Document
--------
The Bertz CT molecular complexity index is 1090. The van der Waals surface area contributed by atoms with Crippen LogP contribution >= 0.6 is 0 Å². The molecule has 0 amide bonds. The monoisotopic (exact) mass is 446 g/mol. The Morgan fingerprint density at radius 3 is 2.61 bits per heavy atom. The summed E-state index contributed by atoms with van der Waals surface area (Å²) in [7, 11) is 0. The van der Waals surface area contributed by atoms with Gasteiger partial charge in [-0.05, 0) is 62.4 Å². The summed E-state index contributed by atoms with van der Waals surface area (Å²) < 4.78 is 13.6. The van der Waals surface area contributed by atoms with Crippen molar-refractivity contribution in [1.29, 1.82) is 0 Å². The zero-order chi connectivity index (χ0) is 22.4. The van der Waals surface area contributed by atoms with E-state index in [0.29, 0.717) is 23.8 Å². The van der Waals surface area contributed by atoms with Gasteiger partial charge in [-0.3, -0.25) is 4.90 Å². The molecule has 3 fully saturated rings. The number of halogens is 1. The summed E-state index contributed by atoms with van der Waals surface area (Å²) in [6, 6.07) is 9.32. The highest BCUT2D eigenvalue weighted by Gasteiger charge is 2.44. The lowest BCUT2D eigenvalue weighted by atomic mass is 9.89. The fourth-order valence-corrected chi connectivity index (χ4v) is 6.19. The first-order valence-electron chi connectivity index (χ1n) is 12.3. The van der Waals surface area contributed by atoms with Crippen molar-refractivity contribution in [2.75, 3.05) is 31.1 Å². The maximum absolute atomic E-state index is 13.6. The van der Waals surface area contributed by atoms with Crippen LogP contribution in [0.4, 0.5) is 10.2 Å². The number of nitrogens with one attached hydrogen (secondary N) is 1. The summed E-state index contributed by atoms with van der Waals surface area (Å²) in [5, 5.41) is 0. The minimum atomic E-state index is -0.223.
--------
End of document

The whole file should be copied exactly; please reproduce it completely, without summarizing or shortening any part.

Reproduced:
The Bertz CT molecular complexity index is 1090. The van der Waals surface area contributed by atoms with Crippen LogP contribution >= 0.6 is 0 Å². The molecule has 0 amide bonds. The monoisotopic (exact) mass is 446 g/mol. The Morgan fingerprint density at radius 3 is 2.61 bits per heavy atom. The summed E-state index contributed by atoms with van der Waals surface area (Å²) in [7, 11) is 0. The van der Waals surface area contributed by atoms with Gasteiger partial charge in [-0.05, 0) is 62.4 Å². The summed E-state index contributed by atoms with van der Waals surface area (Å²) < 4.78 is 13.6. The van der Waals surface area contributed by atoms with Crippen molar-refractivity contribution in [1.29, 1.82) is 0 Å². The zero-order chi connectivity index (χ0) is 22.4. The van der Waals surface area contributed by atoms with E-state index in [0.29, 0.717) is 23.8 Å². The van der Waals surface area contributed by atoms with Gasteiger partial charge in [-0.3, -0.25) is 4.90 Å². The molecule has 3 fully saturated rings. The number of halogens is 1. The summed E-state index contributed by atoms with van der Waals surface area (Å²) in [6, 6.07) is 9.32. The highest BCUT2D eigenvalue weighted by Gasteiger charge is 2.44. The lowest BCUT2D eigenvalue weighted by atomic mass is 9.89. The fourth-order valence-corrected chi connectivity index (χ4v) is 6.19. The first-order valence-electron chi connectivity index (χ1n) is 12.3. The van der Waals surface area contributed by atoms with Crippen molar-refractivity contribution in [2.75, 3.05) is 31.1 Å². The maximum absolute atomic E-state index is 13.6. The van der Waals surface area contributed by atoms with Crippen LogP contribution in [0.4, 0.5) is 10.2 Å². The number of nitrogens with one attached hydrogen (secondary N) is 1. The summed E-state index contributed by atoms with van der Waals surface area (Å²) in [5, 5.41) is 0. The minimum atomic E-state index is -0.223.